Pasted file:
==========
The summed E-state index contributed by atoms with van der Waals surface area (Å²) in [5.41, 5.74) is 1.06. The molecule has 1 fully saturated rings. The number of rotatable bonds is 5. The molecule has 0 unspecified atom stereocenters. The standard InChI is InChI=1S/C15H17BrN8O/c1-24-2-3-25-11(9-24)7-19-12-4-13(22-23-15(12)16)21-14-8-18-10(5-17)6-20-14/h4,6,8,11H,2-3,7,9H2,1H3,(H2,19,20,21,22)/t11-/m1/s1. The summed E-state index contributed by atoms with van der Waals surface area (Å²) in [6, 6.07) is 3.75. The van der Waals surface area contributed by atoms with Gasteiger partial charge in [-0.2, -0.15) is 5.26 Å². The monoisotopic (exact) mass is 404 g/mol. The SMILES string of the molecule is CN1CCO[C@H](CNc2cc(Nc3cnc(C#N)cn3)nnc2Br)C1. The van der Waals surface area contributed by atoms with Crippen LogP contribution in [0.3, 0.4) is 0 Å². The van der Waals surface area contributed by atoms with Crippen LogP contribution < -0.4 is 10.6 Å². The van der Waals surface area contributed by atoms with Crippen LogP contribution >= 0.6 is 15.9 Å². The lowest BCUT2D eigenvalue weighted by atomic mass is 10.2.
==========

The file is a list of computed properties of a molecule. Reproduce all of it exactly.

The summed E-state index contributed by atoms with van der Waals surface area (Å²) in [5.41, 5.74) is 1.06. The molecule has 1 fully saturated rings. The number of rotatable bonds is 5. The molecule has 0 unspecified atom stereocenters. The standard InChI is InChI=1S/C15H17BrN8O/c1-24-2-3-25-11(9-24)7-19-12-4-13(22-23-15(12)16)21-14-8-18-10(5-17)6-20-14/h4,6,8,11H,2-3,7,9H2,1H3,(H2,19,20,21,22)/t11-/m1/s1. The summed E-state index contributed by atoms with van der Waals surface area (Å²) in [6, 6.07) is 3.75. The van der Waals surface area contributed by atoms with Gasteiger partial charge in [-0.2, -0.15) is 5.26 Å². The monoisotopic (exact) mass is 404 g/mol. The SMILES string of the molecule is CN1CCO[C@H](CNc2cc(Nc3cnc(C#N)cn3)nnc2Br)C1. The van der Waals surface area contributed by atoms with Crippen LogP contribution in [0.3, 0.4) is 0 Å². The van der Waals surface area contributed by atoms with Crippen LogP contribution < -0.4 is 10.6 Å². The van der Waals surface area contributed by atoms with Crippen LogP contribution >= 0.6 is 15.9 Å². The lowest BCUT2D eigenvalue weighted by atomic mass is 10.2.